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date: 18 September 2019

Abstract and Keywords

Latinas, members of the largest ethnic/racial group in the United States, often have been omitted from social movement accounts or dismissed as politically passive, hindered by traditional cultural values. Like other women of color, Latinas have faced sexism and racism and class bias in social science accounts and social movements (civil rights, labor rights, and women’s rights). This chapter begins by problematizing the pan-ethnic label “Latina,” drawing from conceptual frameworks, including Anzaldúa’s “borderlands,” Crenshaw’s “intersectionality,” social movement theories of identity, and decolonial feminist theory. It provides a brief historical overview of Latinas in U.S. social movements to illustrate the significance of conquest and colonization as the critical context for generating Latina activism. The chapter concludes with a closer look at two social movements, environmental rights and immigrant rights, where Latinas were prominent participants who utilized ethnic, class, and gender identities as movement strategies to make claims and to mobilize constituents.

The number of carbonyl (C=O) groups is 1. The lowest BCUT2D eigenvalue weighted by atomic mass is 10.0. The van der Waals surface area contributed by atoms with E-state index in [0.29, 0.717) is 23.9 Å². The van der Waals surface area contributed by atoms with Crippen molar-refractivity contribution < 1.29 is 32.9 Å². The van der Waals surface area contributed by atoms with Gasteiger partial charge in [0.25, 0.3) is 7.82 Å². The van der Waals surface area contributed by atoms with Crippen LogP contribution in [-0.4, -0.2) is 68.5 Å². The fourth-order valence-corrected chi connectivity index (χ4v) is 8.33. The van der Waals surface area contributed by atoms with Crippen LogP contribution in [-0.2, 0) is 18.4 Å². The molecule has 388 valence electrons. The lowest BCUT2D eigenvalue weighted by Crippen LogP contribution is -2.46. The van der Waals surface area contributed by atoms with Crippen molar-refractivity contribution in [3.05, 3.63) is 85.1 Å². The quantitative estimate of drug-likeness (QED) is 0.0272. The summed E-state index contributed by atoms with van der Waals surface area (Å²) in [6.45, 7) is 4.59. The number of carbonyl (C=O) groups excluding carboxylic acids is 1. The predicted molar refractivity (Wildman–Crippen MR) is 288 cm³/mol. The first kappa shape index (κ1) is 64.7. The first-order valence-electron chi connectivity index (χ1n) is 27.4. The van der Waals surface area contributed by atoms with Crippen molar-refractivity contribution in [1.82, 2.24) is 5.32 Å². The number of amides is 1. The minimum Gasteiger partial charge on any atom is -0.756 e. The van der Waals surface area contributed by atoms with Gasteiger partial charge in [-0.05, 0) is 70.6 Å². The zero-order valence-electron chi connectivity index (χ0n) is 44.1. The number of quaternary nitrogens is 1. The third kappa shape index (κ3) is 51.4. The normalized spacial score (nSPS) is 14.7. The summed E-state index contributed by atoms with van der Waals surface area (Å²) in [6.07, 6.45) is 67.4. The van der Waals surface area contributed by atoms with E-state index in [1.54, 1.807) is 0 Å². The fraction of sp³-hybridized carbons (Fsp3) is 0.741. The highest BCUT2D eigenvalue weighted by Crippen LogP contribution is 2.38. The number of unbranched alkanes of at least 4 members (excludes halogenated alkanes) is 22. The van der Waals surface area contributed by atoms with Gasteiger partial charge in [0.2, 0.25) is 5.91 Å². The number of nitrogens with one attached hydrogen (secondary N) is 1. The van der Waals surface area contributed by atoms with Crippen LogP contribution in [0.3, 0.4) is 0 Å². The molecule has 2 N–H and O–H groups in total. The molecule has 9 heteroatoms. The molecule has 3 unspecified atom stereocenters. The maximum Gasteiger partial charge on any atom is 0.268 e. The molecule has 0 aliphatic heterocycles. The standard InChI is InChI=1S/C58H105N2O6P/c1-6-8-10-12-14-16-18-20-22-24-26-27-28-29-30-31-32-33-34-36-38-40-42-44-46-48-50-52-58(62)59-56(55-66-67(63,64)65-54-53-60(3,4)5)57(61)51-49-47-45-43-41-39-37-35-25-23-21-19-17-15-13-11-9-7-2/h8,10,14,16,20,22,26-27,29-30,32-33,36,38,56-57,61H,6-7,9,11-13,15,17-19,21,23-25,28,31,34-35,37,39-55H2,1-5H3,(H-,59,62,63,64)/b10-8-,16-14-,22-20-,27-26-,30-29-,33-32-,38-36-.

Keywords: Latinas, decolonial feminism, environmental rights, immigrant rights, gender, social movements, Latina activism

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